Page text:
Map of life expectancy at birth from Global Education Project.

Thursday, April 25, 2024

The Myth of the Free Market in Pharmaceuticals

Actually no, I didn't write that title, although I could have. In fact I could have written this entire article, but it was written by  Rena M. Conti, Ph.D., Richard G. Frank, Ph.D., and David M. Cutler, Ph.D. Unfortunately it's paywalled, and there's no abstract, but here's the link so you can read the first sentence, and you can register to read it for free. (You get two free articles per month.)


Since I'm giving them a referral, I don't feel terribly guilty about raiding this piece fairly extensively. It begins:

Critics of U.S. policy aiming to reduce spending on prescription drugs claim that the government is wrongfully interfering with a “free” market. A recent comment from Merck about the 2022 Inflation Reduction Act (IRA) exemplifies industry complaints: “Congress has long been committed to a free-market approach based on market-driven prices. … Last summer, however, Congress charted a radical new course.”1 But the modern U.S. pharmaceutical market is not what Adam Smith would have considered "free."


They use quotations marks where I prefer to use the trademark symbol (Free Market™) but same idea. Actually there's no such thing as a Free Market™ for anything but we'll concentrate on pharmaceuticals for now. Here is their summary:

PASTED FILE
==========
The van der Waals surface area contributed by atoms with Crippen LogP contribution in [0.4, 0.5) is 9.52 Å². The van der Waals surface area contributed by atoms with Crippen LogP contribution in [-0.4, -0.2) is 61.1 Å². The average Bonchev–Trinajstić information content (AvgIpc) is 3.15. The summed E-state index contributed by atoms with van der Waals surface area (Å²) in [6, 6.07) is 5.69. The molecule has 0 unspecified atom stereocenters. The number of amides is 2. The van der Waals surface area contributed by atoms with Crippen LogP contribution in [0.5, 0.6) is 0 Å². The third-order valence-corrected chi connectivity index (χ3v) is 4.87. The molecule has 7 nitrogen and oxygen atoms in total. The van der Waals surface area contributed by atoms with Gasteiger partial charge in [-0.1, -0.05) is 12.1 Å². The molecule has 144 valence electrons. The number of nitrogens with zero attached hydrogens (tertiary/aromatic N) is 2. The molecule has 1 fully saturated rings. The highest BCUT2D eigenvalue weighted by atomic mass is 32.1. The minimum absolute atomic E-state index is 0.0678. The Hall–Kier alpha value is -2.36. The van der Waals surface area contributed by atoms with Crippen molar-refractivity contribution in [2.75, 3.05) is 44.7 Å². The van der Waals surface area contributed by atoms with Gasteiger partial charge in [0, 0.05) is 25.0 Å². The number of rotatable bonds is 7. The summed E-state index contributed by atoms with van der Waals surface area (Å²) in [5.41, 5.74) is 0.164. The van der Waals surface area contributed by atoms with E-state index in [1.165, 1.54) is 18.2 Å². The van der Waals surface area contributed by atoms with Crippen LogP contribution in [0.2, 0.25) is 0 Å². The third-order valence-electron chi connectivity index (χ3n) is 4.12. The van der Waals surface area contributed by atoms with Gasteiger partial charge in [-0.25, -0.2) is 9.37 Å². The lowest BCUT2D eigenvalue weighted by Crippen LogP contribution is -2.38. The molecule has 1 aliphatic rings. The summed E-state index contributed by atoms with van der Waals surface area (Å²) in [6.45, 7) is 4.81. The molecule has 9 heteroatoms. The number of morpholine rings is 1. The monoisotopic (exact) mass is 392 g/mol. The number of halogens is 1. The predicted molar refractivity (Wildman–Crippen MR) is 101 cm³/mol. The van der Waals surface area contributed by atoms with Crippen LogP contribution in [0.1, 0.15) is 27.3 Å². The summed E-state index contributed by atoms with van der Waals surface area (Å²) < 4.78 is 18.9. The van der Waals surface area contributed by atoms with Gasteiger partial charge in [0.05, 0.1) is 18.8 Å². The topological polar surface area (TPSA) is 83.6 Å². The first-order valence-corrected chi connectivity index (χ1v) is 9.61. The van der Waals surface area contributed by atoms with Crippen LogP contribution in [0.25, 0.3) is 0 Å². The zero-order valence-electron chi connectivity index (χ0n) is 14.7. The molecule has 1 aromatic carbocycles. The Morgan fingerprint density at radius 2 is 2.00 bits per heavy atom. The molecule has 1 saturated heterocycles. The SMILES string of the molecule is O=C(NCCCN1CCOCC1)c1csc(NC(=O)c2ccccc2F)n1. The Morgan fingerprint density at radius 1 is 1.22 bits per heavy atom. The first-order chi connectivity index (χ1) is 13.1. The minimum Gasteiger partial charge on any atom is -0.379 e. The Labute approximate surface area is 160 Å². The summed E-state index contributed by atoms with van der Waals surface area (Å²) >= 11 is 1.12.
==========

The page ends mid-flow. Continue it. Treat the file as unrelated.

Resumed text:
So here's today's challenge. Yes, there are products for which government intervention in the market is not as extensive, or at least not as obvious. But do they meet the three criteria proposed by these authors? (And by the way there are other criteria for the Free Market™ that they don't even mention, that also do not pertain to reality here or anywhere else, but I'll keep it simple.) Why or why not? And, given that some of the deviations from the Free Market™ fantasy in this particular case pertain to government regulation, should the government be less involved in some ways in the market for pharmaceuticals? If so, would the drug companies actually like it? It seems to me they're actually very happy about some of what we see in rows 2 and 3. Should it be more involved in some ways? Try to think very clearly and specifically about the reasons for government regulation of the pharmaceutical market. I'll give you a hint:  a lot of it has to do with the problems in the top row.



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